By naturopath Margaret Jasinska
It is common knowledge that pregnancy can be the initial trigger for a gallbladder problem or can aggravate a pre-existing gallbladder condition. Sometimes a gallbladder problem can worsen after a woman gives birth.
The main reason that gallbladder problems are more common in women than men is because women have much higher levels of oestrogen in their body. Oestrogen promotes a higher concentration of cholesterol to be secreted into the bile, which then enters the gallbladder. Too much cholesterol in the bile makes it thicker and prone to developing sludge and sometimes, eventually stones. The sky high levels of oestrogen during pregnancy can significantly aggravate this situation.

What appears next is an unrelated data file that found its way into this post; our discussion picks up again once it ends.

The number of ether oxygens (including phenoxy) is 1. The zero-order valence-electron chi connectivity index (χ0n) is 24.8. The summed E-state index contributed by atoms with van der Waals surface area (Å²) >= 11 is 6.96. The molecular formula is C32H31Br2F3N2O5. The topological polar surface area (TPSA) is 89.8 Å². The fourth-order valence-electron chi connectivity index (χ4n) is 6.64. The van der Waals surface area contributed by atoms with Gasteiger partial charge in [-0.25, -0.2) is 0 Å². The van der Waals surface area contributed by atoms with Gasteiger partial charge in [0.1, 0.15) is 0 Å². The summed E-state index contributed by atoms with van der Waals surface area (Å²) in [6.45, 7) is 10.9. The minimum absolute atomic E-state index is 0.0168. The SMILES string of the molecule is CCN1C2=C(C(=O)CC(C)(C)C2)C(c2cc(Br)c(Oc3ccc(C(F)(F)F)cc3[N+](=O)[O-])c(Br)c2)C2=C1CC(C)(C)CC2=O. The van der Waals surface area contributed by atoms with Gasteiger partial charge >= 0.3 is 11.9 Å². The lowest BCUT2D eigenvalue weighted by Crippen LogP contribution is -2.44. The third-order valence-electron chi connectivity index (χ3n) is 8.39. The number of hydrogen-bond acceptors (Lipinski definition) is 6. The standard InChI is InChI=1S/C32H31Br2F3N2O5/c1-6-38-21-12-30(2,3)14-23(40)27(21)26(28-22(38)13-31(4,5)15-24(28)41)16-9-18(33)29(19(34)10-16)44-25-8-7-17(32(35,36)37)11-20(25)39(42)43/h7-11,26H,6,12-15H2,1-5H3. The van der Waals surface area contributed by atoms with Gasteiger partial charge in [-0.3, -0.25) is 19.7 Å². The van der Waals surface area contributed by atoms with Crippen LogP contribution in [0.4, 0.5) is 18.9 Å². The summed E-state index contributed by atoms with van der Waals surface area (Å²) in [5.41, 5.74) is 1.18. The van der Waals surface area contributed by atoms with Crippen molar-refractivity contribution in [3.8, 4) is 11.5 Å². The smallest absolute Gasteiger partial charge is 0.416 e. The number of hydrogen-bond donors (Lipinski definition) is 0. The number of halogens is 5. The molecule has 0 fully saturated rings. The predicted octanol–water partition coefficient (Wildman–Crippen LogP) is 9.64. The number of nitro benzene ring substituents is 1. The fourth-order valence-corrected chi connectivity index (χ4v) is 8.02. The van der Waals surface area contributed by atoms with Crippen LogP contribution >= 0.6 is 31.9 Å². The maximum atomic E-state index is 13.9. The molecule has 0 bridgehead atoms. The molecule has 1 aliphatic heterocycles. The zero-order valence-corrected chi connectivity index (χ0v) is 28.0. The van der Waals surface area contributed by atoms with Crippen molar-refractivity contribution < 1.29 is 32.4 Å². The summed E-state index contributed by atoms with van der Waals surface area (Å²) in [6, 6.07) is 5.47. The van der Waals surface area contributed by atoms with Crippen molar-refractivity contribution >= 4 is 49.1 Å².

If gallbladder disease causes an obstruction to the flow of bile in pregnancy, this condition is called cholestasis of pregnancy. It occurs in roughly one in one thousand pregnancies and is most common in the third trimester of pregnancy, when hormone levels are at their peak. The condition is more common in women with a family history of gallbladder disease, older women (older than 35 years) and in women who have had several children.
Cholestasis just means obstruction to the normal flow of bile. Pregnancy hormones affect gallbladder function, resulting in slowing or stopping the flow of bile. If the bile flow is stopped or slowed down, this causes a build up of bile acids in the liver which can spill into the bloodstream. This means there will be too much bilirubin in the bloodstream, which can cause jaundice and other symptoms.